For modern physics, it is solely by virtue of the e-m and gravitational signals an observer-subject receives that the observer can 'see' or 'hear' the universe. Such signals bear energy, i.e. are pure potential and actual motion, that is registered by the recipient medium, such as the eye's retina, AS difference, i.e. information. Because these signals only reach an observer at the speed of light, looking out into the universe is looking back in linear time, t, which, in relativity theory, for convenience, is not measured in seconds, but in metres, that is, the metres travelled by light in a given time interval. By convention and for ease of mathematical manipulation, the speed of light c is set equal to 1. Hence modern physics both mathematizes and spatializes time entirely.

First it was optical telescopes, starting with Galileo's, that enabled scientists to see further out into the universe than the naked eye is capable of. The light signals carried the information necessary to see better. Optical telescopes got better and better, with larger and larger lenses and ever improved resolutions allowing ever finer differentiation to be seen in the light-messages. Starting after WWII, telescopes receiving radio, gamma rays, x-rays, etc. entered the fray, enabling e-m radiation also outside the visible, optical spectrum to be received and hence 'seen'. These radiation signals (spectrometry) allowed completely new phenomena in the sky to be observed for the first time, which in turn greatly modified the theoretical models (i.e. equations) developed to understand the information-signals received. Phenomena such as black holes, quasars, pulsars,  neutron stars were now 'visible' for the scientific observer-subject via the signal data received and their often very laborious analysis, which has become a major branch of modern physics.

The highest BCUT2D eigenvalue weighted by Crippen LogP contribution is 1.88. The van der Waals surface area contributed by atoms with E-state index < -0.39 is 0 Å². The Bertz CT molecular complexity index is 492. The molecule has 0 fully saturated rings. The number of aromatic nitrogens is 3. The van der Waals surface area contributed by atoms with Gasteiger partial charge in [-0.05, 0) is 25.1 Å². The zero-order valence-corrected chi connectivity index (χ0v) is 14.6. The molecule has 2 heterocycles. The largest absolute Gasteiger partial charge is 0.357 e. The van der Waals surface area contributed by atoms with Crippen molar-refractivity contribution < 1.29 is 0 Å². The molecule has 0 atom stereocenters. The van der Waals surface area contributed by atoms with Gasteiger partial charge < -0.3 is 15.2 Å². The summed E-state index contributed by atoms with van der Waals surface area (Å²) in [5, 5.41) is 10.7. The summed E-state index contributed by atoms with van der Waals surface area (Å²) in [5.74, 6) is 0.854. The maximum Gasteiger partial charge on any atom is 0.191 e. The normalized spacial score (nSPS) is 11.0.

E-m radiation received from the sky is itself subject to disturbance by other e-m radiation from other sources. The further the e-m radiation has travelled to the observer, the more it has been corrupted by this noise from having to pass through and by other matter with its own e-m radiation. It cannot get through so-called 'decoupled' plasma-matter at all, which supposedly predominated in the young universe. By using multiple observers and analyzing very large amounts of data ('messages'), the noise can be filtered out to get to the underlying 'core' message. Everything depends, of course, on the sensitivity of the receiver-apparatuses. The signals received carry energy which activates the sensors in the receiver apparatus with a certain amplitude. The more sensitive the apparatus (e.g. radio telescope), the further the observer can 'see' or 'hear' into the universe.